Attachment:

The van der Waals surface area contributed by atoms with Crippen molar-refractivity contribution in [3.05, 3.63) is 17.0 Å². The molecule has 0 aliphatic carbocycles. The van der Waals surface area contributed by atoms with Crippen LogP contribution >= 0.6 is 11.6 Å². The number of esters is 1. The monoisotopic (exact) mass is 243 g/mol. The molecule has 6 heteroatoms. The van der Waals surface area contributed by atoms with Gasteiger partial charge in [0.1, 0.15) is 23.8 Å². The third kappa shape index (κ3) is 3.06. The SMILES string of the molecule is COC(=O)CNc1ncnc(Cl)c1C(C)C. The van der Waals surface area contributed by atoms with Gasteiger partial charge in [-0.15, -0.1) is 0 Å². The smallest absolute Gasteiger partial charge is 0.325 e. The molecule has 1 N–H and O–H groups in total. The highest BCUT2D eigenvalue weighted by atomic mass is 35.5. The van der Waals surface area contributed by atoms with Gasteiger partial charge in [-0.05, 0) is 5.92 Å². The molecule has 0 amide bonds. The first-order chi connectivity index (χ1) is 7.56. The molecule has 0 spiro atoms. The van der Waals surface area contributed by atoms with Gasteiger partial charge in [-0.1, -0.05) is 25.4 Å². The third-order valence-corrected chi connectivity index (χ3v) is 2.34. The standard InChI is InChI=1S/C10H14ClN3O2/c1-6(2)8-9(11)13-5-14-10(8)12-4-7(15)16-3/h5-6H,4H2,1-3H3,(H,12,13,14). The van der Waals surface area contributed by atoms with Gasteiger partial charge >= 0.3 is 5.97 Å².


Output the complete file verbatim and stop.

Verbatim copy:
The van der Waals surface area contributed by atoms with Crippen molar-refractivity contribution in [3.05, 3.63) is 17.0 Å². The molecule has 0 aliphatic carbocycles. The van der Waals surface area contributed by atoms with Crippen LogP contribution >= 0.6 is 11.6 Å². The number of esters is 1. The monoisotopic (exact) mass is 243 g/mol. The molecule has 6 heteroatoms. The van der Waals surface area contributed by atoms with Gasteiger partial charge in [0.1, 0.15) is 23.8 Å². The third kappa shape index (κ3) is 3.06. The SMILES string of the molecule is COC(=O)CNc1ncnc(Cl)c1C(C)C. The van der Waals surface area contributed by atoms with Gasteiger partial charge in [-0.15, -0.1) is 0 Å². The smallest absolute Gasteiger partial charge is 0.325 e. The molecule has 1 N–H and O–H groups in total. The highest BCUT2D eigenvalue weighted by atomic mass is 35.5. The van der Waals surface area contributed by atoms with Gasteiger partial charge in [-0.05, 0) is 5.92 Å². The molecule has 0 amide bonds. The first-order chi connectivity index (χ1) is 7.56. The molecule has 0 spiro atoms. The van der Waals surface area contributed by atoms with Gasteiger partial charge in [-0.1, -0.05) is 25.4 Å². The third-order valence-corrected chi connectivity index (χ3v) is 2.34. The standard InChI is InChI=1S/C10H14ClN3O2/c1-6(2)8-9(11)13-5-14-10(8)12-4-7(15)16-3/h5-6H,4H2,1-3H3,(H,12,13,14). The van der Waals surface area contributed by atoms with Gasteiger partial charge >= 0.3 is 5.97 Å².